Politics is about what should be.
Investing is about what is.
It has always been important to separate one’s political views from one’s investment portfolio. Politicians’ goals typically attempt to support some vision of a better society. Investors’ goals are to maximize returns. These two goals can sometimes go hand-in-hand, but they often do not.
At RBA, we have portfolios that have specific mandates or guidelines outlining acceptable investments. Constraints such as minimum and maximum asset weights, volatility limits, country limits, or ESG restrictions are embedded in various RBA portfolios. However, where there aren’t such limitations, our sole goal is to aim for the best risk-adjusted return we can for our investors.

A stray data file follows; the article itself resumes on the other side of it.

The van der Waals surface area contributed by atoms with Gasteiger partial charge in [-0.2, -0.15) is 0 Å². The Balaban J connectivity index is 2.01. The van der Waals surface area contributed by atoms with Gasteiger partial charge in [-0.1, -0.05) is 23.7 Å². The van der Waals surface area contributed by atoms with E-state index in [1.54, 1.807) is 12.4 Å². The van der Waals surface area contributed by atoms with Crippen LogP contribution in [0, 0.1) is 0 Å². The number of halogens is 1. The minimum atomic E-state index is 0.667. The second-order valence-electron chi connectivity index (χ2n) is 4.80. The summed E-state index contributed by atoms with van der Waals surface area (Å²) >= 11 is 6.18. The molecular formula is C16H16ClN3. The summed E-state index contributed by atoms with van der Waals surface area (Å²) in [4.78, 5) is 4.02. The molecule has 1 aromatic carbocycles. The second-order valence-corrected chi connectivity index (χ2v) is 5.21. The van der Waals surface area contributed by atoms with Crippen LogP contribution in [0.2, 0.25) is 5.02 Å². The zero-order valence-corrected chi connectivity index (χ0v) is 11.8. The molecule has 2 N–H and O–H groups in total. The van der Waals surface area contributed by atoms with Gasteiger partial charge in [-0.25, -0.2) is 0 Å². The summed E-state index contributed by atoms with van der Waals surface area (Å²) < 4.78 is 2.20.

If investors give us a restrictive mandate, then we of course manage to that mandate. However, when there isn’t a restrictive mandate it is simply not our job to opine on politics.
For example, we were decidedly overweight Energy, Materials, and Industrials sectors as the global economy emerged from the pandemic despite some investors’ ESG concerns. Similarly, today we see significant opportunities in China despite some investors’ geopolitical concerns.